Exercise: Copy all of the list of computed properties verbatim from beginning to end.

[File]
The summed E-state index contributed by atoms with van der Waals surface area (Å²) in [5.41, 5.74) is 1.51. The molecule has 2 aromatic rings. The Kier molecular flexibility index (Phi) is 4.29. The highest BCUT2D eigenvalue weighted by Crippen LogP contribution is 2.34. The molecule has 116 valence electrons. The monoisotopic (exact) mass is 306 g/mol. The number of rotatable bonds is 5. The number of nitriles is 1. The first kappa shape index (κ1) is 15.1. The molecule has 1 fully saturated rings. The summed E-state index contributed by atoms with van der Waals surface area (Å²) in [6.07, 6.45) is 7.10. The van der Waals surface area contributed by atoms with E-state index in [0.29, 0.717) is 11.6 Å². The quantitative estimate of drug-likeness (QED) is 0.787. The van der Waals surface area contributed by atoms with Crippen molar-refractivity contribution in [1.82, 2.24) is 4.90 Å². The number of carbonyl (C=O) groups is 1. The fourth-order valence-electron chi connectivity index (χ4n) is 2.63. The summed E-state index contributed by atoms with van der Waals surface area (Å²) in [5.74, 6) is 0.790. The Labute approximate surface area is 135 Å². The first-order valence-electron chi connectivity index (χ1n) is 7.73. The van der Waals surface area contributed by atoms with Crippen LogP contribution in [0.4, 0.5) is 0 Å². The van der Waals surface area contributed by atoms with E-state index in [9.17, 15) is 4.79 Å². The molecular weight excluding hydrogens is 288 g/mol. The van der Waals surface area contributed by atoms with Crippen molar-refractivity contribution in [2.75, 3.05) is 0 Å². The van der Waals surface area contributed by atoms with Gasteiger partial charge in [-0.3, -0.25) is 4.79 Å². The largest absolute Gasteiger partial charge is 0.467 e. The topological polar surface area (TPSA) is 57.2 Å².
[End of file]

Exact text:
The summed E-state index contributed by atoms with van der Waals surface area (Å²) in [5.41, 5.74) is 1.51. The molecule has 2 aromatic rings. The Kier molecular flexibility index (Phi) is 4.29. The highest BCUT2D eigenvalue weighted by Crippen LogP contribution is 2.34. The molecule has 116 valence electrons. The monoisotopic (exact) mass is 306 g/mol. The number of rotatable bonds is 5. The number of nitriles is 1. The first kappa shape index (κ1) is 15.1. The molecule has 1 fully saturated rings. The summed E-state index contributed by atoms with van der Waals surface area (Å²) in [6.07, 6.45) is 7.10. The van der Waals surface area contributed by atoms with E-state index in [0.29, 0.717) is 11.6 Å². The quantitative estimate of drug-likeness (QED) is 0.787. The van der Waals surface area contributed by atoms with Crippen molar-refractivity contribution in [1.82, 2.24) is 4.90 Å². The number of carbonyl (C=O) groups is 1. The fourth-order valence-electron chi connectivity index (χ4n) is 2.63. The summed E-state index contributed by atoms with van der Waals surface area (Å²) in [5.74, 6) is 0.790. The Labute approximate surface area is 135 Å². The first-order valence-electron chi connectivity index (χ1n) is 7.73. The van der Waals surface area contributed by atoms with Crippen LogP contribution in [0.4, 0.5) is 0 Å². The van der Waals surface area contributed by atoms with E-state index in [9.17, 15) is 4.79 Å². The molecular weight excluding hydrogens is 288 g/mol. The van der Waals surface area contributed by atoms with Crippen molar-refractivity contribution in [2.75, 3.05) is 0 Å². The van der Waals surface area contributed by atoms with Gasteiger partial charge in [-0.3, -0.25) is 4.79 Å². The largest absolute Gasteiger partial charge is 0.467 e. The topological polar surface area (TPSA) is 57.2 Å².